Provide Points of Contact
All intermediaries must provide points of contact for national authorities, the European Commission, the European Board for Digital Services, and for users of the service. Companies outside the EU providing intermediary services in the EU must designate legal representatives.
Obligations on Very Large Platforms and Search Engines
The DSA recognizes that very large online platforms (VLOPs) and very large online search engines (VLOSEs), those with more than 45 million average monthly users, face greater systemic risks due to their larger reach in society. The act focuses on four categories of systemic risks:
- Dissemination of illegal content and conduct of illegal activities like trade in prohibited goods
- Impact of the service on fundamental rights like human dignity, freedom of expression, privacy, nondiscrimination, consumer protection, and rights of children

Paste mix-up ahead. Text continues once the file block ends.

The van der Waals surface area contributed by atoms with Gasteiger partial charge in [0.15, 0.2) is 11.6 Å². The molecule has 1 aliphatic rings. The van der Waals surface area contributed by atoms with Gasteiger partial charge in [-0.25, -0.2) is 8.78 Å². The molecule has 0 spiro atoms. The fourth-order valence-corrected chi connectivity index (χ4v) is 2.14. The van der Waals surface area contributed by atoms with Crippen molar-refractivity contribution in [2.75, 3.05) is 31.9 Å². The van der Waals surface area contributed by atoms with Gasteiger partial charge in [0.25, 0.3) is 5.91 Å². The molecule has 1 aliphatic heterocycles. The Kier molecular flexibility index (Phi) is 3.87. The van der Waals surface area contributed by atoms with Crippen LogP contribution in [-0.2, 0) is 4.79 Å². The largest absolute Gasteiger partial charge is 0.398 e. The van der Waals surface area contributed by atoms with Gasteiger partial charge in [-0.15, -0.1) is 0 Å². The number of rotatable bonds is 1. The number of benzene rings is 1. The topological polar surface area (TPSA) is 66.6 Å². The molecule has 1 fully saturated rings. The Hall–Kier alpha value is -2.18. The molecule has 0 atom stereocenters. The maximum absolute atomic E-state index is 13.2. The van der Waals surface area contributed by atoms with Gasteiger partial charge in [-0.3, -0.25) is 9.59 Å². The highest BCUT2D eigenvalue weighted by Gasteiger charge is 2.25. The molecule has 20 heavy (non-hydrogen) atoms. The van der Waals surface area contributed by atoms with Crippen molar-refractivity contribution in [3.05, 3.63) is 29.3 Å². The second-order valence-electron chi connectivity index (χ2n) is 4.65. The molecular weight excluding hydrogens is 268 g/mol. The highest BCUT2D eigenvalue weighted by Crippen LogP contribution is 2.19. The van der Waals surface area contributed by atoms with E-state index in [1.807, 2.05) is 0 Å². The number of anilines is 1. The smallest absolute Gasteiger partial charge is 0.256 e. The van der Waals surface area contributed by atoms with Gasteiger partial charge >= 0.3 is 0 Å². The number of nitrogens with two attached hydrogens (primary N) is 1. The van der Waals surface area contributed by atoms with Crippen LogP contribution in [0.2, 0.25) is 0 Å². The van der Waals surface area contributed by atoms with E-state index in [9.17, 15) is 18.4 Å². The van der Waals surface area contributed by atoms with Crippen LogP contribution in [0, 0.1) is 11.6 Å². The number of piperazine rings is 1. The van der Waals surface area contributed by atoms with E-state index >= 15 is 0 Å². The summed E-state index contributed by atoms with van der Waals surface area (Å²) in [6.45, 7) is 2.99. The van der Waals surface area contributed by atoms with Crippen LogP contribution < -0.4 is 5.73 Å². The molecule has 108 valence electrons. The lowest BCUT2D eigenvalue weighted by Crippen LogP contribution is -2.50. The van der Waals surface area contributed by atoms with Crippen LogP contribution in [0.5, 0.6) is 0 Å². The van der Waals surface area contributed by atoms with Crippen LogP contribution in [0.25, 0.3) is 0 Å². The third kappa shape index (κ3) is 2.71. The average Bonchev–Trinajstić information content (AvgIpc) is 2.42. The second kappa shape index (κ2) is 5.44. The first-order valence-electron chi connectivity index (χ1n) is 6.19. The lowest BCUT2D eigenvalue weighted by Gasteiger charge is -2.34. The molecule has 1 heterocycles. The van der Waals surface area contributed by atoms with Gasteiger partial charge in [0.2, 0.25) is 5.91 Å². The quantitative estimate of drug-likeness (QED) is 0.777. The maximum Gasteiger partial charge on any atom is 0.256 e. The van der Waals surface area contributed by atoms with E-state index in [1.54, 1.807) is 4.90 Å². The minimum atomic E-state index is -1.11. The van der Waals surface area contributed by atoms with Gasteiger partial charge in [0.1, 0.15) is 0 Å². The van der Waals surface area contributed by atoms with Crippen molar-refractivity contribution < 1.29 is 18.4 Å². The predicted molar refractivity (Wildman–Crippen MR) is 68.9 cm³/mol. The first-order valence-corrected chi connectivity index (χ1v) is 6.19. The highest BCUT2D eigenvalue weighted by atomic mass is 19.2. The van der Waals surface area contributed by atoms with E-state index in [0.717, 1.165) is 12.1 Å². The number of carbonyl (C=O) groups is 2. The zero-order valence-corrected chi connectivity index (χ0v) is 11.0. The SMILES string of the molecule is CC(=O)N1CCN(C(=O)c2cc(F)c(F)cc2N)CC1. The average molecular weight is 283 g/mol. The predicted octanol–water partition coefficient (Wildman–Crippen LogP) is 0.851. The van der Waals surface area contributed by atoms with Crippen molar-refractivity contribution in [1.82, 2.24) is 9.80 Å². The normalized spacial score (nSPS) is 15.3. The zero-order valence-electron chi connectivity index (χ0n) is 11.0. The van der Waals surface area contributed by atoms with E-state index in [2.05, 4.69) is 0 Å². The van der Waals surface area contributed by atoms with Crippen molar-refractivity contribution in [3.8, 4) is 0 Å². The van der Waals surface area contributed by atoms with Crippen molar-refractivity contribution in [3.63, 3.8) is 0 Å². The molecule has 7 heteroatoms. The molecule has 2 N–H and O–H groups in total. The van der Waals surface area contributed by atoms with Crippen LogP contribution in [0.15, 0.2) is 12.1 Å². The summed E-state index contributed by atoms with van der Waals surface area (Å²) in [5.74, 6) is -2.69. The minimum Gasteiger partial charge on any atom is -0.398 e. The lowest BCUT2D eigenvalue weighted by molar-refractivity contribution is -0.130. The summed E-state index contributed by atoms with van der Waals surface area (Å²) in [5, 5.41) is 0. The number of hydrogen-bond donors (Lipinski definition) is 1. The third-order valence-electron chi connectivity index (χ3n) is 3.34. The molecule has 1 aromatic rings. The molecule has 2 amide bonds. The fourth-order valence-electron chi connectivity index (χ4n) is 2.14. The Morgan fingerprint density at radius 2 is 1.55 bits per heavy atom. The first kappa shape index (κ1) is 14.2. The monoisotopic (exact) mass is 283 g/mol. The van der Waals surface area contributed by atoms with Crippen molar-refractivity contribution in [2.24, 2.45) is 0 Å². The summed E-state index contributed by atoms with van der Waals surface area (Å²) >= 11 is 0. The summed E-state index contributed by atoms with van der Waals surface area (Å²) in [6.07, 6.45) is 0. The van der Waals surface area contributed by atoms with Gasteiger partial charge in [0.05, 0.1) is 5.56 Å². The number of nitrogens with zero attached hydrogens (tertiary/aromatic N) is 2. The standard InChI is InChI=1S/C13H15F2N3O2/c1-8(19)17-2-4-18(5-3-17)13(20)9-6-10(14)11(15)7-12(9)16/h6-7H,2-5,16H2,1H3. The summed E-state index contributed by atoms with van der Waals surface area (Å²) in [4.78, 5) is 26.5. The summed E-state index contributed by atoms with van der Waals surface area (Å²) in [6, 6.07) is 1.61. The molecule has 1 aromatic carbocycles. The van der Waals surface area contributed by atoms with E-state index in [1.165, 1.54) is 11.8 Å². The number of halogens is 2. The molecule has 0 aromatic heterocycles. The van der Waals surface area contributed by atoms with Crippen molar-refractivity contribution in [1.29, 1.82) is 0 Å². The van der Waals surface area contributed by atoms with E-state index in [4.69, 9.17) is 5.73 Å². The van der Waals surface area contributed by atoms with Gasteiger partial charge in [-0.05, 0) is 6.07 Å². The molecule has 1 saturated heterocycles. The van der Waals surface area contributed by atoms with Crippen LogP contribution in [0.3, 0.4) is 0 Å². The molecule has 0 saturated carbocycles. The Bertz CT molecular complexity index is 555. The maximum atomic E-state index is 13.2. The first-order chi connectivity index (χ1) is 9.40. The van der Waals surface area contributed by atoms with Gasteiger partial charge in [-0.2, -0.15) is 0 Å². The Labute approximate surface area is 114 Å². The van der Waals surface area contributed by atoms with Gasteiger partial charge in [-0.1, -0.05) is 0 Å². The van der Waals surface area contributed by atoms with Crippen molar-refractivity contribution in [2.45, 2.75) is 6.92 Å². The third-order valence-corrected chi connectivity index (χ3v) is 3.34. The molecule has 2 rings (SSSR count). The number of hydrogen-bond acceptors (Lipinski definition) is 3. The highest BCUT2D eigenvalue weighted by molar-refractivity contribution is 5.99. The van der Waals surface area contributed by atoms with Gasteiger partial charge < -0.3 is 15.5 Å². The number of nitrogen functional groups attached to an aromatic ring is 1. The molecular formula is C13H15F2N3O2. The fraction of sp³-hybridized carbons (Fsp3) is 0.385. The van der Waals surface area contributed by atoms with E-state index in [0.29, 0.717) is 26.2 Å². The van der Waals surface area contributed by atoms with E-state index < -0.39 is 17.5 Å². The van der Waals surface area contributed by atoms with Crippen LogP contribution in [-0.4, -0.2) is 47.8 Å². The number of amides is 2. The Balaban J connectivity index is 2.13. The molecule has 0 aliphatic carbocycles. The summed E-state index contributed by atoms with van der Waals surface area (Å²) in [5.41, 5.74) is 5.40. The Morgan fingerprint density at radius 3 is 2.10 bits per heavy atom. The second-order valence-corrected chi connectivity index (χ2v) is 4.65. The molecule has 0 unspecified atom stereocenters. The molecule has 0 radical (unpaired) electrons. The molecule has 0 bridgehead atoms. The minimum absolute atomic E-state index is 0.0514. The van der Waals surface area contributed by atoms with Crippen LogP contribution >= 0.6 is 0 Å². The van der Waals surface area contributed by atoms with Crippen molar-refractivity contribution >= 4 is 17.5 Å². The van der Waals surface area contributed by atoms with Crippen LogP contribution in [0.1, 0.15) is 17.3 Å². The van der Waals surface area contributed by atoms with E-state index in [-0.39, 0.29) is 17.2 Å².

- Negative effects on democratic and electoral processes
- Adverse impacts on the protection of public health, minors, physical and mental well-being, and protection against gender-based violence and disinformation
So these VLOPs and VLOSEs must comply with additional obligations:
- They must conduct risk assessments for the above systemic risks.
- They must design plans and risk controls for active mitigation of these systemic risks.
- They must have oversight of their risk controls through independent audits.
- Their risk controls must not restrict fundamental rights like freedom of expression.
How Does the DSA Relate to the GDPR?